Thank you, Robert D

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  6. The Willem Kalf is my favorite. I kinda get excited when its time to paint the highlights..like the whole thing comes to life. Great article.

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  7. Che bella ricerca! Grazie Alan.Angela

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  8. Excellent post, Alan. Thank you for such a thorough analysis that truly makes sense. And the Spinal Tap example was superb!

    Thank you. It's always an educational pleasure to read your blog.

    Cleta

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  9. Alan, another brilliant and valuable study from someone who should consider writing his own book on the definitive trompe l'oeil.

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  11. I signed up and this gem came to my inbox. Thank you for imparting such amazing knowledge.

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  12. That's very amazing post,I love this thank you so much.

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  13. Alan a very detailed study of highlights and golds.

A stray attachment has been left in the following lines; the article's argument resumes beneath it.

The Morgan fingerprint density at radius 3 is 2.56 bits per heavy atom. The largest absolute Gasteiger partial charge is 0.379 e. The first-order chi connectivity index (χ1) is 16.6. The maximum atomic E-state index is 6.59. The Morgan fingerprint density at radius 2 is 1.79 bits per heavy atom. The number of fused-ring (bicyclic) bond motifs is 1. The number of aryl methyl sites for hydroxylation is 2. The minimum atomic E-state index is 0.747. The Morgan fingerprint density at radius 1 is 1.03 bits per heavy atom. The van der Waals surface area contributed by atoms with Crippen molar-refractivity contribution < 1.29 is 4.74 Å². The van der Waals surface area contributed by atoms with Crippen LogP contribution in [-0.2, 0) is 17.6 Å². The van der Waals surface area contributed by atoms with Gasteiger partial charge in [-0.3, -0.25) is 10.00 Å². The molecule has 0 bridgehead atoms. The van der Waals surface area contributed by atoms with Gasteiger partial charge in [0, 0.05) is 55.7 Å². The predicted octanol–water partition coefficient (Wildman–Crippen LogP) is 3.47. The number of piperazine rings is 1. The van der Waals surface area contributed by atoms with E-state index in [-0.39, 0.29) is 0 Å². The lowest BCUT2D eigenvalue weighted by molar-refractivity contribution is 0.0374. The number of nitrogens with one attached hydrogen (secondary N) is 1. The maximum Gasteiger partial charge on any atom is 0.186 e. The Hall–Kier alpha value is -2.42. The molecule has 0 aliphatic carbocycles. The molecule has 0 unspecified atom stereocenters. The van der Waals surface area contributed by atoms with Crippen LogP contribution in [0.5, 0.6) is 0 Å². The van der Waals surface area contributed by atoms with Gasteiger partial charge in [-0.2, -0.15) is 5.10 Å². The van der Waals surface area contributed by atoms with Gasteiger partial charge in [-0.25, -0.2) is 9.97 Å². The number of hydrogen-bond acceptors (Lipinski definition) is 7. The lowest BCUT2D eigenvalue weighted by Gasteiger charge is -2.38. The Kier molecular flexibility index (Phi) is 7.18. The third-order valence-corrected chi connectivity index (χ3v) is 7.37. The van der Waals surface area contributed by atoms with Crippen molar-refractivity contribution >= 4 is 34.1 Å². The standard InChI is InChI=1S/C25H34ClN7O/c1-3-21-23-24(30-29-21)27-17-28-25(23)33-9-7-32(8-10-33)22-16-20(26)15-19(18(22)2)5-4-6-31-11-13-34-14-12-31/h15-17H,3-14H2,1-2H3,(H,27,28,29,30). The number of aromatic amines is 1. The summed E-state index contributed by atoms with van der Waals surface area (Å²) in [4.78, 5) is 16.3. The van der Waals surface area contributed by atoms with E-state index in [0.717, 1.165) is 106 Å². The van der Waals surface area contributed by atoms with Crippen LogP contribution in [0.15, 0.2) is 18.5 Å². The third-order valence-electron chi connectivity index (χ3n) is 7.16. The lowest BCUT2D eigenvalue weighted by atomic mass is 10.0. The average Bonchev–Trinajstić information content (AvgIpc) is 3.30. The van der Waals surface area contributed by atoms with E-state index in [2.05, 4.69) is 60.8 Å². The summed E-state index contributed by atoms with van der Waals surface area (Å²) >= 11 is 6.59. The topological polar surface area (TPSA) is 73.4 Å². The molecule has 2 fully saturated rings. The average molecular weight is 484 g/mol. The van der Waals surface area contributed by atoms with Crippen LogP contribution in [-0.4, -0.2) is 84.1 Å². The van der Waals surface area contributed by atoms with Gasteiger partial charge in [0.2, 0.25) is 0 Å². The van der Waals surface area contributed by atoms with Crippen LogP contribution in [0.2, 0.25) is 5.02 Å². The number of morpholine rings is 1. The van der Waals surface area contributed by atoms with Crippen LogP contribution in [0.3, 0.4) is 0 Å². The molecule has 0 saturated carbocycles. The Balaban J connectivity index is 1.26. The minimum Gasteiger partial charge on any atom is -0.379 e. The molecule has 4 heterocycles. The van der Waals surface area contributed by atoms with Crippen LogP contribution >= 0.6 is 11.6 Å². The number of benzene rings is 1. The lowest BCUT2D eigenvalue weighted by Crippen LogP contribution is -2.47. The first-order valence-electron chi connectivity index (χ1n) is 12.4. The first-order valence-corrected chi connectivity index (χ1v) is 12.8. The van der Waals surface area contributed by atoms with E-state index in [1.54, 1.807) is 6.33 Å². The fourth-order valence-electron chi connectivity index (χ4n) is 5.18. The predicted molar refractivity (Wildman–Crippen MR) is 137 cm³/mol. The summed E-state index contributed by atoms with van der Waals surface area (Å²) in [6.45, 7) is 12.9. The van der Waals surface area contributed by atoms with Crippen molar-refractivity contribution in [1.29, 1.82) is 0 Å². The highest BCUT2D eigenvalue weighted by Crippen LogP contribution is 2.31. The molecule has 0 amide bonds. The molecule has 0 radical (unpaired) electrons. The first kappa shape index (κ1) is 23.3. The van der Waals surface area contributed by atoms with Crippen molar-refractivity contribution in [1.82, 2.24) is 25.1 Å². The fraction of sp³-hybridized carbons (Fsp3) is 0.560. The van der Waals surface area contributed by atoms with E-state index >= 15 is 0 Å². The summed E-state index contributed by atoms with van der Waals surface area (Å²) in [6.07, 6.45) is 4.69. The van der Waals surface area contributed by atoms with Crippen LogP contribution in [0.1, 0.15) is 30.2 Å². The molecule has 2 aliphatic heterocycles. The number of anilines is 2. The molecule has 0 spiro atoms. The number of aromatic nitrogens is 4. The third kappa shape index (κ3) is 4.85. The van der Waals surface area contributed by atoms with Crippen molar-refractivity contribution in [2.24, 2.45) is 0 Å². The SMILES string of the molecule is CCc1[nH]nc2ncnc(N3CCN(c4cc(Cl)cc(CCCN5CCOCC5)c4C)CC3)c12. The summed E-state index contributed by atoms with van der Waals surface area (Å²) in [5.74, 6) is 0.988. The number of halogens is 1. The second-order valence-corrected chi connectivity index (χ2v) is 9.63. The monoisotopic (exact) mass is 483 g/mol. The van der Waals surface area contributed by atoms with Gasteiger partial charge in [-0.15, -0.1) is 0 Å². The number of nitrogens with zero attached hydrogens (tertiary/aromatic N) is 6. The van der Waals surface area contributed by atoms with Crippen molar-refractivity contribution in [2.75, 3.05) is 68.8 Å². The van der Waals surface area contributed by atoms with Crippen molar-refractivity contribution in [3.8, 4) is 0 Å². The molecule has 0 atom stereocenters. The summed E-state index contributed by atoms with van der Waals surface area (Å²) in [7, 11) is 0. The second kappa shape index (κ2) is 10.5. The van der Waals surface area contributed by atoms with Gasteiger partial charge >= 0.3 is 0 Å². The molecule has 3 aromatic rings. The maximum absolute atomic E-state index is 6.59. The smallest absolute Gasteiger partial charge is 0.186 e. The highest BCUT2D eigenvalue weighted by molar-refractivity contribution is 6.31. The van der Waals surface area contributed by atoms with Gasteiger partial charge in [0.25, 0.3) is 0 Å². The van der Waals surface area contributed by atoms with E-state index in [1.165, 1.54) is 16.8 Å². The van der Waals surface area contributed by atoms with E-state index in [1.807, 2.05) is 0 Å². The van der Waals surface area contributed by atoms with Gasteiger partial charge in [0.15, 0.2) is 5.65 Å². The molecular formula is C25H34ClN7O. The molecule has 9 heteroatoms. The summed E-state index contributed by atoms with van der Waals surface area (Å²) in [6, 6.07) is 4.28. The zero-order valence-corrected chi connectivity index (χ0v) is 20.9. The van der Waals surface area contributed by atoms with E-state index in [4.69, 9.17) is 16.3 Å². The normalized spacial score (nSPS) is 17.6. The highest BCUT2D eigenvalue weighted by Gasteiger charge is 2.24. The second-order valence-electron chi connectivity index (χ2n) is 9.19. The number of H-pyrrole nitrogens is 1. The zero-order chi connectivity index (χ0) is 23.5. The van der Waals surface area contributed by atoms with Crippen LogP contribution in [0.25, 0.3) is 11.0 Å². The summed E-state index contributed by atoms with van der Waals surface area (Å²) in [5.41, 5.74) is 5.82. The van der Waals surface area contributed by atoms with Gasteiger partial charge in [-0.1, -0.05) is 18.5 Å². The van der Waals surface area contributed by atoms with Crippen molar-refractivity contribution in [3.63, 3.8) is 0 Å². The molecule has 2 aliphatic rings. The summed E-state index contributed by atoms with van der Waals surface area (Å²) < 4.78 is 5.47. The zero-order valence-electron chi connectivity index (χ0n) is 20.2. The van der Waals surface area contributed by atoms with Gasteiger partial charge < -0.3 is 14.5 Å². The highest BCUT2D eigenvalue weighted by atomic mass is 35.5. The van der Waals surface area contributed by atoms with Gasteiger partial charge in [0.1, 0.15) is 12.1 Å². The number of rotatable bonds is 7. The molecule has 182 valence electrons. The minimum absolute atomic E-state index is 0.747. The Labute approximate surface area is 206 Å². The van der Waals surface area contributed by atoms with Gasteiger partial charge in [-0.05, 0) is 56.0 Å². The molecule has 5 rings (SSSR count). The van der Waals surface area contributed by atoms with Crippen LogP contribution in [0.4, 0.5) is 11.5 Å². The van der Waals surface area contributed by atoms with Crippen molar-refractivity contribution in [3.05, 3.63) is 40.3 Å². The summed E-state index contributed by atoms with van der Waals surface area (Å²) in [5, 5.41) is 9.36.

Karena

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  14. Wow, this is a really beautiful and useful post, I feel like I understand something new, a sparkle light up in my mind, with darker tones and a specular highlight on it !
    Thank you very much!

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  15. It's important to note that Rembrant used a tinted semi-transparent glaze over lead white paint mixed with an egg emulsion to achieve those warm glowing highlights. There are variations of this recipe but I've used the following: emulsion: 1/3 damar varnish, 1/3 of the following mixture (1/2 egg shell of water, 1/2 linseed oil), 1/3 wood turpentine. The varnish mixture is 1/3 varnish, 1/3 linseed oil, 1/3 turp.

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  16. Forgot the egg! for the emulsion recipe include one egg yolk - very important to bind the water and oil.

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  17. Your focus on value is of course the first step and well stated but I feel there is a missing component in the color aspect. What gives the gold the shimmering reflective quality is the variation of green and reds, more specific the red brown and green browns. Being complimentary these colors vibrate off each when neighboring each other and intensify the effect of the light refraction. Also the specular highlight has a similar effect in that core of the highlight and it halo has a warm and cool relationship also intensifying the light vibration. Hair also demonstrates these properties especially blonde. Flesh has these red and green vibrations but I like to think of them more in terms of pink and green.